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January is National Stalking Awareness Month, bringing attention to the  impact of violence on American Indian and Alaska Native women, which remains a serious health problem. 

Nearly one in two (or approximately 48.8 percent) of American Indian and Alaska Native women experienced stalking in their lifetime, according to the National Intimate Partner and Sexual Violence Survey (NISVS). 

Stalking is a form of power and control and is a threat to public health problems experienced by both men and women. Stalking involves a perpetrator’s use of a pattern of harassing or threatening tactics that are both unwanted and cause fear or safety concerns in a victim, according to the Centers for Disease Control and Prevention. 

Every victimization is unique, but some stalking victims have reported feelings of fear, being threatened, and concern for the overall safety of themselves, family, pets, or friends, and feeling vulnerable, confused and frustrated by the perpetrator.

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The CDC states that stalking tactics include: 

  • unwanted following or watching of the victim
  • unwanted approaching or showing up in places, such as the victim’s home, place of employment, or school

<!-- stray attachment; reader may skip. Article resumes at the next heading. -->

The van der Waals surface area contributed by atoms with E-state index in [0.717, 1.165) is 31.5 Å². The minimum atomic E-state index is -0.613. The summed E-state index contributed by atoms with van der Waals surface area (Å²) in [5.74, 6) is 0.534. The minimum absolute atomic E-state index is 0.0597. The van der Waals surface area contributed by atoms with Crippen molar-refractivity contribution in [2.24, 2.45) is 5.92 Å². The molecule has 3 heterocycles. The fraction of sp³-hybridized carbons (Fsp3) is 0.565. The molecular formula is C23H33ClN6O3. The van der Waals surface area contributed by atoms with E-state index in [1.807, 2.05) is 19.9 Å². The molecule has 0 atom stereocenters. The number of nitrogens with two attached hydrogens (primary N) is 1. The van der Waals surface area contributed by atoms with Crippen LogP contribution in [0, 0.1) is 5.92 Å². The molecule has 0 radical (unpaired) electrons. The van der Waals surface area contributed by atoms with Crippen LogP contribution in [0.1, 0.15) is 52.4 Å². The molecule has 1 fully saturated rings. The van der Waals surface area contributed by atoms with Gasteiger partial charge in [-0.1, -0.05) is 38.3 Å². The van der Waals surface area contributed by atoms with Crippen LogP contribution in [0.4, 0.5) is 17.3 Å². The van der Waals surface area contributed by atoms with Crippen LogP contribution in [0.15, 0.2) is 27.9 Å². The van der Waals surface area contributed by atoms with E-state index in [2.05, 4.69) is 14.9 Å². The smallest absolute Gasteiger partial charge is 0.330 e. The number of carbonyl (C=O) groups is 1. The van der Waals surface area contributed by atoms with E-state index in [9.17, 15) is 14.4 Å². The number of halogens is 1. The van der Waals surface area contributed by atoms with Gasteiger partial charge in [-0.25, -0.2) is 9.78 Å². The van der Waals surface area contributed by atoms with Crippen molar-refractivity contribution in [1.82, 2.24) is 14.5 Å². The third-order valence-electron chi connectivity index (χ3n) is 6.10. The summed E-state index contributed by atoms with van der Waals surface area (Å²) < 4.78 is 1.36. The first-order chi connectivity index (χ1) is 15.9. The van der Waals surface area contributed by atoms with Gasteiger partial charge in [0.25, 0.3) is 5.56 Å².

• unwanted text messages, calls, or posts to social media
  • unwanted use of technology to track or monitor the victim
  • leaving strange or potentially threatening items for the victim to find
  • unwanted cards, letters, flowers, gifts damaging personal property harassment, which includes harassing the victim, their family, or friends, and
  • hacking into online accounts and changing settings, passwords, or personal information, etc.

These experiences and effects of stalking can disrupt lives and contribute to adverse health conditions, according to the NISVS. Approaches on intimate partner violence and peer victimization and on promoting healthy relationships among youth may be most helpful in preventing stalking and its negative impacts. 

If you are a stalking victim in need of help, contact your local domestic violence, rape crisis, Family Justice Center, or crime victim service providers. You can also visit the Strong Hearts Native Helpline or the Stalking, Prevention, Awareness, & Resource Center (SPARC). 

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The Native News Health Desk is made possible by a generous grant from the National Institute for Health Care Management Foundation as well as sponsorship support from the American Dental Association. This grant funding and sponsorship support have no effect on editorial consideration in Native News Online. 
About The Author
Kaili Berg
Author: Kaili BergEmail: This email address is being protected from spambots. You need JavaScript enabled to view it.
Staff Reporter
Kaili Berg (Aleut) is a member of the Alutiiq/Sugpiaq Nation, and a shareholder of Koniag, Inc. She is a staff reporter for Native News Online and Tribal Business News. Berg, who is based in Wisconsin, previously reported for the Ho-Chunk Nation newspaper, Hocak Worak. She went to school originally for nursing, but changed her major after finding her passion in communications at Western Technical College in Lacrosse, Wisconsin.